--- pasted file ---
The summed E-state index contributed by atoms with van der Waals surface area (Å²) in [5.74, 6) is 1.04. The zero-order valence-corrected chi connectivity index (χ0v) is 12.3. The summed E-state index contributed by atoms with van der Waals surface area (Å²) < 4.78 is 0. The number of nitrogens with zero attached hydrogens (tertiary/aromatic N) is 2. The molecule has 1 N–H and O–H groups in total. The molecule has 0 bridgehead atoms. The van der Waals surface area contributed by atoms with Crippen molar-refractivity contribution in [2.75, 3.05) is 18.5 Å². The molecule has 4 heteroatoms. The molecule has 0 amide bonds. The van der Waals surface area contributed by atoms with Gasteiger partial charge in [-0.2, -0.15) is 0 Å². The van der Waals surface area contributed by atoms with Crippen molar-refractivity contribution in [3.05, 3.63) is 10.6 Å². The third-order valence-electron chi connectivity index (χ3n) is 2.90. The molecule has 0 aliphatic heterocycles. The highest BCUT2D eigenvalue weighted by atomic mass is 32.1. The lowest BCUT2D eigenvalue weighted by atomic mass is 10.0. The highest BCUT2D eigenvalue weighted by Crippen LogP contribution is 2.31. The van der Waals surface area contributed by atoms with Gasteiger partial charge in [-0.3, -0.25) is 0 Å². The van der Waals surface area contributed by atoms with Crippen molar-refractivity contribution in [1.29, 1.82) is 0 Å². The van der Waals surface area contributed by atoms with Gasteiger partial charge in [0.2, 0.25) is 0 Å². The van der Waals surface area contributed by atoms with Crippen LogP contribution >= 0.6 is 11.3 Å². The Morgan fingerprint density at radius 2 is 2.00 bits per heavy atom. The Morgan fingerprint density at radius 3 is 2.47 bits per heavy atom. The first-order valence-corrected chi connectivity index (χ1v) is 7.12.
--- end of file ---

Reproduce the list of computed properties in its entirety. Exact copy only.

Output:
The summed E-state index contributed by atoms with van der Waals surface area (Å²) in [5.74, 6) is 1.04. The zero-order valence-corrected chi connectivity index (χ0v) is 12.3. The summed E-state index contributed by atoms with van der Waals surface area (Å²) < 4.78 is 0. The number of nitrogens with zero attached hydrogens (tertiary/aromatic N) is 2. The molecule has 1 N–H and O–H groups in total. The molecule has 0 bridgehead atoms. The van der Waals surface area contributed by atoms with Crippen molar-refractivity contribution in [2.75, 3.05) is 18.5 Å². The molecule has 4 heteroatoms. The molecule has 0 amide bonds. The van der Waals surface area contributed by atoms with Gasteiger partial charge in [-0.2, -0.15) is 0 Å². The van der Waals surface area contributed by atoms with Crippen molar-refractivity contribution in [3.05, 3.63) is 10.6 Å². The third-order valence-electron chi connectivity index (χ3n) is 2.90. The molecule has 0 aliphatic heterocycles. The highest BCUT2D eigenvalue weighted by atomic mass is 32.1. The lowest BCUT2D eigenvalue weighted by atomic mass is 10.0. The highest BCUT2D eigenvalue weighted by Crippen LogP contribution is 2.31. The van der Waals surface area contributed by atoms with Gasteiger partial charge in [-0.3, -0.25) is 0 Å². The van der Waals surface area contributed by atoms with Crippen molar-refractivity contribution in [1.29, 1.82) is 0 Å². The van der Waals surface area contributed by atoms with Gasteiger partial charge in [0.2, 0.25) is 0 Å². The van der Waals surface area contributed by atoms with Crippen LogP contribution >= 0.6 is 11.3 Å². The Morgan fingerprint density at radius 2 is 2.00 bits per heavy atom. The Morgan fingerprint density at radius 3 is 2.47 bits per heavy atom. The first-order valence-corrected chi connectivity index (χ1v) is 7.12.